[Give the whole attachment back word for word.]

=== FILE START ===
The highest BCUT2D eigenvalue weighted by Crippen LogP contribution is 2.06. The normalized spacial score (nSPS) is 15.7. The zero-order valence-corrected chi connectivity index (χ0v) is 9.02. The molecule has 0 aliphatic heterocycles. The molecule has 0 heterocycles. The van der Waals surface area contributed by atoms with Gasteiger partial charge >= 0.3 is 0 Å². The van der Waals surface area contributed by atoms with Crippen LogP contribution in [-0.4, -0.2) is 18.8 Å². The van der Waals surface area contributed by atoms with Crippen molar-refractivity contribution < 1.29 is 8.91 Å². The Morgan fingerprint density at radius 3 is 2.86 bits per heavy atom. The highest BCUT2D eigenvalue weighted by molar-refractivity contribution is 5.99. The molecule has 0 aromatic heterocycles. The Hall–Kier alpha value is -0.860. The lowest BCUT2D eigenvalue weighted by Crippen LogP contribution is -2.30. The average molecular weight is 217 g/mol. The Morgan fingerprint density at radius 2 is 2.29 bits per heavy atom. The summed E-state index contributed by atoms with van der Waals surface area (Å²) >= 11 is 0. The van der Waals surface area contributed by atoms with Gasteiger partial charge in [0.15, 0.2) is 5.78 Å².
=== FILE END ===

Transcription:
The highest BCUT2D eigenvalue weighted by Crippen LogP contribution is 2.06. The normalized spacial score (nSPS) is 15.7. The zero-order valence-corrected chi connectivity index (χ0v) is 9.02. The molecule has 0 aliphatic heterocycles. The molecule has 0 heterocycles. The van der Waals surface area contributed by atoms with Gasteiger partial charge >= 0.3 is 0 Å². The van der Waals surface area contributed by atoms with Crippen LogP contribution in [-0.4, -0.2) is 18.8 Å². The van der Waals surface area contributed by atoms with Crippen molar-refractivity contribution < 1.29 is 8.91 Å². The Morgan fingerprint density at radius 3 is 2.86 bits per heavy atom. The highest BCUT2D eigenvalue weighted by molar-refractivity contribution is 5.99. The molecule has 0 aromatic heterocycles. The Hall–Kier alpha value is -0.860. The lowest BCUT2D eigenvalue weighted by Crippen LogP contribution is -2.30. The average molecular weight is 217 g/mol. The Morgan fingerprint density at radius 2 is 2.29 bits per heavy atom. The summed E-state index contributed by atoms with van der Waals surface area (Å²) >= 11 is 0. The van der Waals surface area contributed by atoms with Gasteiger partial charge in [0.15, 0.2) is 5.78 Å².